For normalizing strings, e.g. sentence, also taxonomic and semantic links may be used. Such a semantic link may create from an individual word a connection to a super-ordinated term having a more general meaning, to a synonym word or even to another more specialized term for the same super-ordinated term. Such semantic links may exist between “jet plane” and “civil aircraft” or between “cattle”, “breeder” and “farmer”.

Semantic normalization relies on pre-existing language resources such as ontologies, thesauri, terminological databases and on semantic disambiguation processes. By employing operations for generating semantic links, the first example sentence described above might be annotated with the following semantic tags:

    • When you are working [WORKPROCESS] with the HomeCenter [MACHINE] you may need to use the buttons [PARTS] do one or more tasks.

The above-described linguistic processes correspond to different levels of abstraction and provide information of increasing complexity. In addition, their representation scheme of the present invention makes use of another type of operation, named “skeletisation”. Sekeletisation operates on the output of linguistic processes such as described above and provides another level of abstraction. More precisely, skeletisation replaces selected linguistic units by abstract variables.

As an example, skeletisation operating on the output of a shallow parser and abstracting over direct objects, proper names and technical terms, produces the following normalized representation for the first example sentence:

    • When you are working with <PROPER1>, you may need to use <OBJ1>to do <OBJ2>.

In the above example, the two direct objects “the buttons” and “one or more tasks” are replaced by the index variables OBJ1 and OBJ2. Further, the expression “HomeCenter” is replaced by the variable PROPER1.

Different skeletisation schemes may be used which are based on various linguistic parameters. As another example adverbial clauses may be abstracted. Such a clause is the “when-clause” in the first example sentence. Such a skeletisation process would result in the following representation of the sub-sentence:

    • <WHENCLAUSE> you may need to use the buttons to do one or more tasks.

In addition to the different possible kinds of skeletisation operations, it is possible to combine the operations into a complex one. Both above proposed skeletisation operations may be combined to produce the following representation:

    • <WHENCLAUSE> you may need to use <OBJ1> to do <OBJ2>.

A skeletisation may be more generally seen as a function Skel(x, Abstr, Filter(x)). In this function, “x” is a linguistic representation attached to an input string, “Abstr” is the set of linguistic units to be abstracted in “x” and how they should be represented in the output, and “Filter(x)” specifies how not-abstracted elements of x should be re-written (e.g., translation). By default, “Filter(x)” produces a sequence of not-abstracted surface forms as shown in the example representation of both skeletisation functions.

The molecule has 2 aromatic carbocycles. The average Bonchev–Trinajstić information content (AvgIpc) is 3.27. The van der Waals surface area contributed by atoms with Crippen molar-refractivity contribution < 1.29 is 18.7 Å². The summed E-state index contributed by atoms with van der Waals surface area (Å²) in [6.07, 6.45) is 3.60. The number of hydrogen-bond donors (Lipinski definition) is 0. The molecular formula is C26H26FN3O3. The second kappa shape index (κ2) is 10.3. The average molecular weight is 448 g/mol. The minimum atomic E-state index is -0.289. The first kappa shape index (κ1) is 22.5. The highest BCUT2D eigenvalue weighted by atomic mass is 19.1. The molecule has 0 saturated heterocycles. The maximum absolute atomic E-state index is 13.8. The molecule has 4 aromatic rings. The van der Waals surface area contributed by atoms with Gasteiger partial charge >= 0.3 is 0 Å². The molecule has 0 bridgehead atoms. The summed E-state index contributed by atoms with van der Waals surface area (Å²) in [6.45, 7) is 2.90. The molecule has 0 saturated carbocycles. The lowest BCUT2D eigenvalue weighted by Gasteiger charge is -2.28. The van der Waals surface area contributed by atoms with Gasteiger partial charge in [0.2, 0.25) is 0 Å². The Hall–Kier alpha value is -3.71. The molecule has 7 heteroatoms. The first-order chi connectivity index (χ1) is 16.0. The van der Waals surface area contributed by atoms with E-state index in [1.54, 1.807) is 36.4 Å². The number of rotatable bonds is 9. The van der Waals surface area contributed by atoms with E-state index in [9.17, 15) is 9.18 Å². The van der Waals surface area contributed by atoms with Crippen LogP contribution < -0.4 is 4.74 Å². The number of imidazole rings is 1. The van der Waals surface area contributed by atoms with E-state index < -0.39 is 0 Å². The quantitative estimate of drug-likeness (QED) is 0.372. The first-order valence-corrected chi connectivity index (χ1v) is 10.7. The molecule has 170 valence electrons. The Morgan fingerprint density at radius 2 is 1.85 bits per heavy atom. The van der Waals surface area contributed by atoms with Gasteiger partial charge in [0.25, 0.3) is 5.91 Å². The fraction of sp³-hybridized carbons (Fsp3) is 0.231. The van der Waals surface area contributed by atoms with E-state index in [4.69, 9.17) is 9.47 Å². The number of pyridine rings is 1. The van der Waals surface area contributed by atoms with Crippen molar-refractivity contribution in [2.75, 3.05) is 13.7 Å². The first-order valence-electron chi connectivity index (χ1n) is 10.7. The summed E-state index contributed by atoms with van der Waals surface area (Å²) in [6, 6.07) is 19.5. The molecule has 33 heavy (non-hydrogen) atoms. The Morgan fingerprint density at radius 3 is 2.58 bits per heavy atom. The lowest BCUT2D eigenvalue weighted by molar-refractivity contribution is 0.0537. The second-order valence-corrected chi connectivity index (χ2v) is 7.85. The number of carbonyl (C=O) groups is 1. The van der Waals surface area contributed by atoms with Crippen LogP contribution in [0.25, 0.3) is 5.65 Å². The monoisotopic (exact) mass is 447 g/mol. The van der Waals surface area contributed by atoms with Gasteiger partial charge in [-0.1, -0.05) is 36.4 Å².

The above described skeletisation processes may be defined by such skeletisation functions. The first described skeletisation operation is directed to abstract over direct objects, proper names and technical terms. This skeletisation function may be described by function Skel(x, {OBJ,PN},). This function indicates that parts of a sentence marked by OBJ or PN must be abstracted, while the other elements of the sentence remain unchanged.

The second above described skeletisation process may be described by the following skeletisation function Skel(x, {WHENCLAUSE},). The finally described skeletisation procedure combining the first two may be described as Skel(x, {OBJ, PN, WHENCLAUSE},).

A linguistic unit to be abstracted may be specified in more detail in order to only abstract particular selected kinds of words. As an example, only female objects may be abstracted. Such a skeletisation function would have a parameter specifying the abstract parameter as OBJ&Fem. The parameter “Abstr” directly specifies the type of variable to replace the term in the sentence. Each such variable is indexed according to its position of occurrence in a string or sentence. Thus, the first direct object is marked by OBJ1 in order to uniquely identify this variable.

This skeletisation process highly depends on the linguistic representation in use. The examples above are only meant to illustrate the scope of invention. A plurality of different skeletisation functions is obvious for a person skilled in the art based on the above given examples.

When performing a plurality of normalization functions, each results in a different representation for the input sentence. The normalization procedures may also be combined in different ways. Each input sentence can be stored together with a set of representations provided by the employed normalization procedures. The first example sentence may be stored together with the following sequence of three representations: